Sunday January 27, 2013
A journey through Tew Nai Tong's work and life
By OOI KOK CHUEN
Tew Nai Tong’s latest exhibition is a veritable journey through the veteran artist’s work and life.
THE Glories exhibition is a cursory timeline of Tew Nai Tong’s art, craft and life, taking up the story nearly 35 years into his career after his first art studies at the Nanyang Academy of Fine Arts in Singapore (Nafa, 1957-58).
Maybe not so much by design, the 28 works offer glimpses of his different periods and at different places, while he varies on his trademark “Nanyang-and-Post” repertoire in terms of nuanced changes in technique, style and subject.
Starting from 1991 (Sisters And Free Land), the works do show, as a capsule, how he breaks convention in terms of colour, spacing, perspective, depth, form and surface painting (brushstrokes and palette knife). His latest, Morning Market (2012) and Childhood Happy Life (2012), also leave a “negative” corner space of drawings to reveal the incipient strokes as well as for strategic contrast with the heavy impastoes.
Significantly, the “starting point” in this show was a time when Tew began painting in oil (1990) after working mostly in watercolours. It was also when he went truly full-time (1992) following a 23-year teaching career at three local art institutions.
Now 77, the Klang (Selangor)-born Tew is regarded as one of the very last “Nanyang” (Southern Seas) Style matinee heroes (his living contemporaries in Paris, Tan Tong and Long Thien Shih, are not Nafa-trained).
He has remained faithful to the subject of the charms of the old Malaya with its frontier unexplored land and sparse, harsh vegetation. But there are subtle developments resulting in a style that has been more noticeable over the last three decades and a half, with his remodelled Figures.
Yes, the “Nanyang Style” wannabe who started at Nafa and then followed up with tutelage in Paris (Ecole Nationale Superieure des Beaux-Arts, 1967-68) is now a master in his own right.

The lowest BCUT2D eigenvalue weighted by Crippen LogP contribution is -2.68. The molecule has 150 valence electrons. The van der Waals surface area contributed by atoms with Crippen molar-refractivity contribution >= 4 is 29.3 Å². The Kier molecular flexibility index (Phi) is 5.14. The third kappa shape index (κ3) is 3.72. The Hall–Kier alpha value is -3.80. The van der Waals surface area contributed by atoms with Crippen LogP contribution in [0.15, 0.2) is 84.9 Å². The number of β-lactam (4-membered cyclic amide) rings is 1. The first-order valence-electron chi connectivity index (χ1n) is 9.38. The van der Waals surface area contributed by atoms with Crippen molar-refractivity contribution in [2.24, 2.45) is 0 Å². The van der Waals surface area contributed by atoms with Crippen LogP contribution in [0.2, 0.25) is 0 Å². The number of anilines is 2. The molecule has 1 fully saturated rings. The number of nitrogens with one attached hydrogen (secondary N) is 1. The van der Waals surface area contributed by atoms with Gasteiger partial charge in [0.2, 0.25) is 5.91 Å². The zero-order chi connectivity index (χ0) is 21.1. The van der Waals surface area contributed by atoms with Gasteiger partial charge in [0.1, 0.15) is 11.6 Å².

Some may compare his early works to those of the Singapore art pioneer Cheong Soo-pieng (who, incidentally, never taught him at Nafa), though he was not into Cheong’s exaggerated forms and gestures like elongated limbs and distended torsos.
His figures are imbued with the spirit of the bygone age – a willingness to work, carefree, a bit naive perhaps, serene and contented, uncomplicated and most of all, free!
Women are the favoured sex in Tew’s figurations with their cheeks sometimes ruddy and sometimes pale like in a Le Pho painting. At times, the figure appears androgynous.
Men or women, on Tew’s canvas, they are all born with “squinty eyes” or “phoenix eyes”, an attribute redolent of the refined figure stereotypes of the Tang and Sung dynasty arts in China.
If you look carefully, both sexes are coined in the visage of the artist himself, squinty eyes et al. The Amber Chia lips are different though, to suggest a pout – of coyness as well as for a touch of humour. Also, his figures are, in line with the times, clothed and not half-naked or even clad in brassieres, for modesty and a certain decency.
If at all, his figures are more akin to Modigliani’s, with the graceful “pulled” lines and slightly rouged faces. On a deeper bonding level, there is the mother-and-child theme – a perennial favourite of artists West or East.